(Related links: Smithsonian: Curiosity landing;Steltzner TEDx Talk; Steltzner on NPR quiz show)

Thursday, March 27, 4 p.m., Steinberg Hall Auditorium
“Greece Between Antiquity and Modernity: Views of Two Early 19th-Century Travelers”

John Camp will serve as this year’s John and Penelope Biggs Lecturer in the Classics. A world-renowned archaeologist, Camp is director of the Agora excavations in Athens, the longest continuing excavation in Greece.

(Related links:Amazon: Archaeology of Athens)

Monday, March 31, time TBA, Simon Hall, May Auditorium
“Mental Illness Awareness: No Kidding? Me Too!”
Presented by the Student Union Speakers Series *

You might recognize the actor Joe Pantoliano as Ralphie on the hit TV series “The Sopranos,” or maybe as Cypher in “The Matrix” films, or as a character in more than 100 TV, film and stage roles. But there is one role he definitely wants you to remember: Founder of the No Kidding? Me Too! Foundation, created to educate people about the need to eliminate the stigma surrounding mental illness, which affects nearly 100 million Americans, and to encourage sufferers to seek treatment. Sponsored by the WUSTL student group Active Minds, in partnership with the Brown School, Uncle Joe’s Peer Counseling, and Student Health and Safety

Please note that seating for the public will be limited at this event.

(Related links: WebMD: Mental Illness Hits Home; No Kidding? Me Too! documentary)

Thursday, April 10, time and location TBA
Skandalaris Center Lecture on Social Entrepreneurship
Speaker to be announced

Thursday, April 17, 5 p.m., Simon Hall, May Auditorium
“From Salesman to Hamletmachine: The Need for the Humanities”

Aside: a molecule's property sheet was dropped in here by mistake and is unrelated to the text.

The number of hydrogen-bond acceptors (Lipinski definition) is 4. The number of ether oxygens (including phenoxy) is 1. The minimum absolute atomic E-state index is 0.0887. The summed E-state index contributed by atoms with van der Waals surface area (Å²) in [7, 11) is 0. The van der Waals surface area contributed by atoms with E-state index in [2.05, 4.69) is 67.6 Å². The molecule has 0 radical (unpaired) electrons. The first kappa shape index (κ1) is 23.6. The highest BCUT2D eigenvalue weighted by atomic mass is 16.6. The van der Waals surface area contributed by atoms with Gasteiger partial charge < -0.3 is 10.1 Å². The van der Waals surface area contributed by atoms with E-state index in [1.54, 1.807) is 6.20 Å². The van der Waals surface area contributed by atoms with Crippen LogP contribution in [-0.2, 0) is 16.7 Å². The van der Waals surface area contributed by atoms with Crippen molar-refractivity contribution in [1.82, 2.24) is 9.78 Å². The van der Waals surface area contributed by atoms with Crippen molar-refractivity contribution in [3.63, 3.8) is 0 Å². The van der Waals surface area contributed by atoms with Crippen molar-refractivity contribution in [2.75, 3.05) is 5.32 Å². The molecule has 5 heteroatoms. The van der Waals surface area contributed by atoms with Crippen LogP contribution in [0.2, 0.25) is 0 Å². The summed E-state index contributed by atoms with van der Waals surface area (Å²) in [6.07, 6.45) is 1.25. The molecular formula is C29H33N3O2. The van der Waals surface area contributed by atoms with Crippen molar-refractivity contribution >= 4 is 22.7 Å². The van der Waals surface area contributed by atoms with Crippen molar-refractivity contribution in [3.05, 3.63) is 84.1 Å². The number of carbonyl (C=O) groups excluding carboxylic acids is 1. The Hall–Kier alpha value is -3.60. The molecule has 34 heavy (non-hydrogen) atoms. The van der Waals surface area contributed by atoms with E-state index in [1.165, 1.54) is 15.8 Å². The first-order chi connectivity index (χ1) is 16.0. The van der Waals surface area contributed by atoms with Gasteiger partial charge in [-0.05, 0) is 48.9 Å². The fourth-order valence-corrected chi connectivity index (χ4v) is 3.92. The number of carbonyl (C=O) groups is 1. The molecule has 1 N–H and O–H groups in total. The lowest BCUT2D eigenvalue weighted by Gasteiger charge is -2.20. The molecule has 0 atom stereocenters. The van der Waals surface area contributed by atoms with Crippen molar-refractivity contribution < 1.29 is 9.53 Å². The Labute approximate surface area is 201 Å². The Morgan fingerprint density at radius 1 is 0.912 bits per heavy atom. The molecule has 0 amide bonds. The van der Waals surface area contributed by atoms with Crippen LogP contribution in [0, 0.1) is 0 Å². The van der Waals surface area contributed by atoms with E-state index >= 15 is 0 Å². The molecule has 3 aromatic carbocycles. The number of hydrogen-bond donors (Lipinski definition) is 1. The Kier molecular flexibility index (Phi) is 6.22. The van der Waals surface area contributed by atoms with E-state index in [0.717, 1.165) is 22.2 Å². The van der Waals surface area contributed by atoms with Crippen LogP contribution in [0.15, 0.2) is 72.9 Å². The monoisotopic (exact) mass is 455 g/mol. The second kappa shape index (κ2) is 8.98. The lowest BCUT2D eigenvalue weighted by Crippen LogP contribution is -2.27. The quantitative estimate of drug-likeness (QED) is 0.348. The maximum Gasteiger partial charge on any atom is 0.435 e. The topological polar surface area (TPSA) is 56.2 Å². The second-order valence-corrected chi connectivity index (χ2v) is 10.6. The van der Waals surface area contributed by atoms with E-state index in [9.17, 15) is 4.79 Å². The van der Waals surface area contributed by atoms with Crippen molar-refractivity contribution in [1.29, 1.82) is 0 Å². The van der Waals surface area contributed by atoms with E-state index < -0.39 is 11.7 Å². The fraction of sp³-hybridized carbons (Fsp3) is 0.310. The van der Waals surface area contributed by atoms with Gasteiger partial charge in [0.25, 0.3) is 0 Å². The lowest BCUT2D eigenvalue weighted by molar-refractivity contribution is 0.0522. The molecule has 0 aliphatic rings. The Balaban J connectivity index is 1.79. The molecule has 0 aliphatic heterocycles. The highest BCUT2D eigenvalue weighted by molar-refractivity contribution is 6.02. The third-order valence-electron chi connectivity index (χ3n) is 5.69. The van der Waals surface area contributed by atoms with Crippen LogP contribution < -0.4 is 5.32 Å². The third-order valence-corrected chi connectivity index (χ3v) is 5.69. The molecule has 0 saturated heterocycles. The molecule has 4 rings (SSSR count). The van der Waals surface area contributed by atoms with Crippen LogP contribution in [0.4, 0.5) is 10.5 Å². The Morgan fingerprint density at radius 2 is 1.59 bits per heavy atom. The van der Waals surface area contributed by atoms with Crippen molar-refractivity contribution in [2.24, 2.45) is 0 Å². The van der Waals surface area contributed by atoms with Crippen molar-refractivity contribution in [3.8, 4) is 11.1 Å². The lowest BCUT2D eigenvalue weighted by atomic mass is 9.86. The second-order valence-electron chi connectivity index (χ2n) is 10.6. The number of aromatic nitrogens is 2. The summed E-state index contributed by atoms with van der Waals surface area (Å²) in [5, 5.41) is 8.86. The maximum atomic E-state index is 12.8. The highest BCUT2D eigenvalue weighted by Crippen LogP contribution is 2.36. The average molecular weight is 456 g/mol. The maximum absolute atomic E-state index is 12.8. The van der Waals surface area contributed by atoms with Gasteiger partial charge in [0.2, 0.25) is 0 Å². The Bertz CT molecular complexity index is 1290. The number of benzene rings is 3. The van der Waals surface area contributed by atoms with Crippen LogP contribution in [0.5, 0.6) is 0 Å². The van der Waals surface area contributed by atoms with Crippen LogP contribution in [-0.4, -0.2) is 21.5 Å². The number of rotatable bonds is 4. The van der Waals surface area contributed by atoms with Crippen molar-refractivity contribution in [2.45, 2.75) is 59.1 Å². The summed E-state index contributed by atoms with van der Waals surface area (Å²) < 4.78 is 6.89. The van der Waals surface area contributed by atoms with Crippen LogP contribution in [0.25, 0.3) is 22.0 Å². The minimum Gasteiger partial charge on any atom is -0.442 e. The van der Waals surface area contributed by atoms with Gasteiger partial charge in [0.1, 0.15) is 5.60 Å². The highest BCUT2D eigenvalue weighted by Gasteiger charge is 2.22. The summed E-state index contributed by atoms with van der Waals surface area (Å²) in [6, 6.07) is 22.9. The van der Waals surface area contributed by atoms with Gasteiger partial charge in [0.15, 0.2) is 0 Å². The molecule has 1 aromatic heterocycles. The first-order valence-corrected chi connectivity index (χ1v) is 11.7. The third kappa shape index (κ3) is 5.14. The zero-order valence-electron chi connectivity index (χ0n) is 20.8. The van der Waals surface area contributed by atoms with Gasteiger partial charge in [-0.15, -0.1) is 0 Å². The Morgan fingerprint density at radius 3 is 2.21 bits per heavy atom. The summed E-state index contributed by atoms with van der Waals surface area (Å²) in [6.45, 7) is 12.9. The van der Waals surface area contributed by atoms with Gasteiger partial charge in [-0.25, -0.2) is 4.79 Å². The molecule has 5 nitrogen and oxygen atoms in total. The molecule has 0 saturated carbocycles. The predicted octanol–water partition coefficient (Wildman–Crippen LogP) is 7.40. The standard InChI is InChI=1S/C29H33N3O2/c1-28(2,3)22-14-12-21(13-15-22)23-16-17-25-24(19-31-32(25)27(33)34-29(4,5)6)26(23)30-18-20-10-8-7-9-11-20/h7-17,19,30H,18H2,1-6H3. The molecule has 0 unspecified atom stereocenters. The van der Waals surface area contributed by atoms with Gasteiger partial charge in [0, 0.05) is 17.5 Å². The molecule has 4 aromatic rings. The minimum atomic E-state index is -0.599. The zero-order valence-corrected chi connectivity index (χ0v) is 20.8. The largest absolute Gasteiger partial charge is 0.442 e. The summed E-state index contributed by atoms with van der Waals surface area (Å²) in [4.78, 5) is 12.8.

Last June, the American Academy of Arts & Sciences published a report called “The Heart of the Matter,” making the case that the humanities and social sciences are necessary for a vibrant, competitive and secure nation. This is not the usual argument for the humanities, and that’s a good thing, according to WUSTL Provost Holden Thorp, PhD, who was recently elected to the National Humanities Center. He believes that those in higher education have an obligation to keep the humanities vital — but need to find a better way to talk about the humanities to our external stakeholders that also resonates internally. His talk will examine arguments and strategies being used to garner support for strong humanities teaching and research in the current fiscal and political climates. Phi Beta Kappa/Sigma Xi Lecture

(Related links: Thorp elected to National Humanities Center; Thorp interviews)

For more information on these programs, visit the website at or call 314-935-4620.

* Special thanks to Student Union, the undergraduate student government at Washington University in St. Louis, for providing funds to the sponsoring student groups for these speakers.